Rover IOE enginesEdit
Rover used a more advanced form of IOE engine. It was designed by Jack Swain in the mid-late 1940s and was in production from 1948 to the early 1990s. Unlike the conventional F-head IOE, this had an efficient combustion chamber designed for good combustion, rather than simple manufacture. The top surface of the block was machined at an angle, with the piston crowns angled in a "pitched roof" to match. At TDC, the piston almost touched the angled inlet valve and provided good 'squish' to the combustion chamber itself, offset to the side by half a cylinder diameter. The resultant combustion chamber shape was a near-ideal hemisphere, although inverted and tilted from the usual "hemi-head" design. The spark plug was centrally mounted and this, together with the turbulence generated by the squish, provided a short flame path. The thinness of the gas layer between piston and inlet valve was so confined as to reduce the risk of detonation on poor fuel, one factor that kept it in service with Land Rover for so long. During the late 1940s and early 1950s when the only petrol available was low octane 'pool' petrol it also allowed Rover to run higher compression ratios than many competitors with the more usual side- or overhead valve designs.
The unusual combustion chamber arrangement with its angled valves also led to an unusual valve train. The block-mounted camshaft operates small wedge shaped rockers, one for each valve. In early models the camshaft acts on a simple pad on the rocker, but for later models this pad was replaced by a roller follower. The exhaust rockers act directly on the valves, whilst the inlet rockers act on pushrods running up to a second set of longer flat rockers operating the inlet valves. The Rover engine, like many 1940s and earlier British designs, was a small bore, long stroke (undersquare) engine to keep the RAC tax horsepower rating as low as possible, thus keeping the road tax as low as possible. The IOE layout enabled Rover to use larger valves than would normally be possible in a small bore engine, allowing better breathing and better performance.
The Rover IOE engine family encompassed straight-4 (1.6- and 2.0-litres) and straight-6 (2.1-, 2.2-, 2.3-, 2.4-, 2.6- and 3.0-litres) engines and powered much of the company's post-war range in the form of the P3, P4 and P5 models. Adapted versions of the 1.6 and 2.0 IOE engines were used in early version of the Land Rover as well. Power outputs ranged from 50bhp (Land Rover 1.6) to 134bhp (P5 3 litre MkII & III). The 2.6 6-cylinder IOE engine had a particularly long career. After being used in Rover P4 saloon cars it was added to long-wheelbase Land Rover models from 1963 in the 2A Forward Control models, then in 1967 in the bonneted 109", and remained an optional fitment until 1980 when it was replaced by the Rover V8.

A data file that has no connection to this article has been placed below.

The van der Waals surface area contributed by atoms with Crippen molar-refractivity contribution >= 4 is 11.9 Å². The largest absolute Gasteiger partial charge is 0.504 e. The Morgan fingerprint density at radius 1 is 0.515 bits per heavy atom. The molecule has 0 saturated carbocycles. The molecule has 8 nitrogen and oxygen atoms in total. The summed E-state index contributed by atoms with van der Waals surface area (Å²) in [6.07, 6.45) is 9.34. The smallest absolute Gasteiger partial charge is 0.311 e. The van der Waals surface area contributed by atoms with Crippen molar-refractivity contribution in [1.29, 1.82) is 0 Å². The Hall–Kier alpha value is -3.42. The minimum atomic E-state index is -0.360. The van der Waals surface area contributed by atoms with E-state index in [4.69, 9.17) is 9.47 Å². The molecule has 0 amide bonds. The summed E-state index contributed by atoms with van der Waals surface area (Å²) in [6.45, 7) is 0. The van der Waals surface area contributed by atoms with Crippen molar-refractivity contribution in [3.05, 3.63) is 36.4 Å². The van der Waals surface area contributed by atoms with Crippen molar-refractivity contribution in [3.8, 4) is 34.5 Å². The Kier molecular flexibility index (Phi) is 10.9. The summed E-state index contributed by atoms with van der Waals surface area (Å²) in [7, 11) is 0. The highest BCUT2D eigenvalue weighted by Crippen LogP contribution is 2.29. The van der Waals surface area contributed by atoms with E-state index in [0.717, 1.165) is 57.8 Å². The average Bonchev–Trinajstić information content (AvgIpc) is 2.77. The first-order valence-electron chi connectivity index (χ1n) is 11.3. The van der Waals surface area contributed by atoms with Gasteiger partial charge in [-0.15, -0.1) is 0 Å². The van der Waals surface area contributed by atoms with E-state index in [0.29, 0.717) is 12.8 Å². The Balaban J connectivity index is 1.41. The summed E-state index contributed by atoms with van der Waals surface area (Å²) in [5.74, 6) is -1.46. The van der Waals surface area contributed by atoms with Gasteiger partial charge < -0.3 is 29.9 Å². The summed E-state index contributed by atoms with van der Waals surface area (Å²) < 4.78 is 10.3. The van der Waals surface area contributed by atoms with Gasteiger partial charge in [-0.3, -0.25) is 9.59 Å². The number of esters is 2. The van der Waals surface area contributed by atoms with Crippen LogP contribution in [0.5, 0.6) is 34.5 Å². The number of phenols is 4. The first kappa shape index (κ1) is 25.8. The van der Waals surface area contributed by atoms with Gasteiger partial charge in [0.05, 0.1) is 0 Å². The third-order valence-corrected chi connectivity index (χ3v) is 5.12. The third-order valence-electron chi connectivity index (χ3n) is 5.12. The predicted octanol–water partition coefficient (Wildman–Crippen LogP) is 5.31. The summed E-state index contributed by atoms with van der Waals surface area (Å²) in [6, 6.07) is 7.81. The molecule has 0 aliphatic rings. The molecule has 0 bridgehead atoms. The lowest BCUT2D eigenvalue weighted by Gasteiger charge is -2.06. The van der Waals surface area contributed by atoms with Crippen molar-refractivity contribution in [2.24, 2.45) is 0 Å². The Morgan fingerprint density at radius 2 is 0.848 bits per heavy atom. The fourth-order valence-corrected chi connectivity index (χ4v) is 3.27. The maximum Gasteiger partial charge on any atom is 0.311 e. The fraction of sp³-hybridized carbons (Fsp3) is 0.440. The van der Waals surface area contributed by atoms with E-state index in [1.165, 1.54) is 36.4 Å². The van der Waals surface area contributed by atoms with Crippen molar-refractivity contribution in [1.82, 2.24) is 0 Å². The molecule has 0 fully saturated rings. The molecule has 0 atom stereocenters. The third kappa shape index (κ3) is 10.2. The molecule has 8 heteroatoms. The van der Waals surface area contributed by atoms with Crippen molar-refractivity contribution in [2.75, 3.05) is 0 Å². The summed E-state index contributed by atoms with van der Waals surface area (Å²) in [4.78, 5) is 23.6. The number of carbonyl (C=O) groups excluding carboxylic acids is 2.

Similar Packard cylinder headEdit
The shape of the combustion chamber as an "inverted hemi-head", along with the angled cylinder head joint and pitched-roof piston crowns, had earlier been used in the 1930 Van Ranst-designed Packard V12 engine, although in this case the valves were both in the block as side valves and the spark plug was poorly placed at the extremity of the combustion chamber.
The IOE valvetrain layout was used extensively in early American motorcycles, mainly based on a French design by De Dion-Bouton. Harley-Davidson used IOE engines with atmospheric inlet valves until 1912, and with mechanically driven inlet valves from 1911 to 1929. Indian used IOE valvetrains on all of their four-cylinder bikes except those built in 1936 and 1937. Other American motorcycle manufacturers that used IOE engines included Excelsior, Henderson, and Ace.
In Europe in the same period Humber Limited of Coventry, England produced a full range of cars using IOE engines, these were however phased out at the end of the 1920s in favour of models using cheaper L head engines shared with Hillman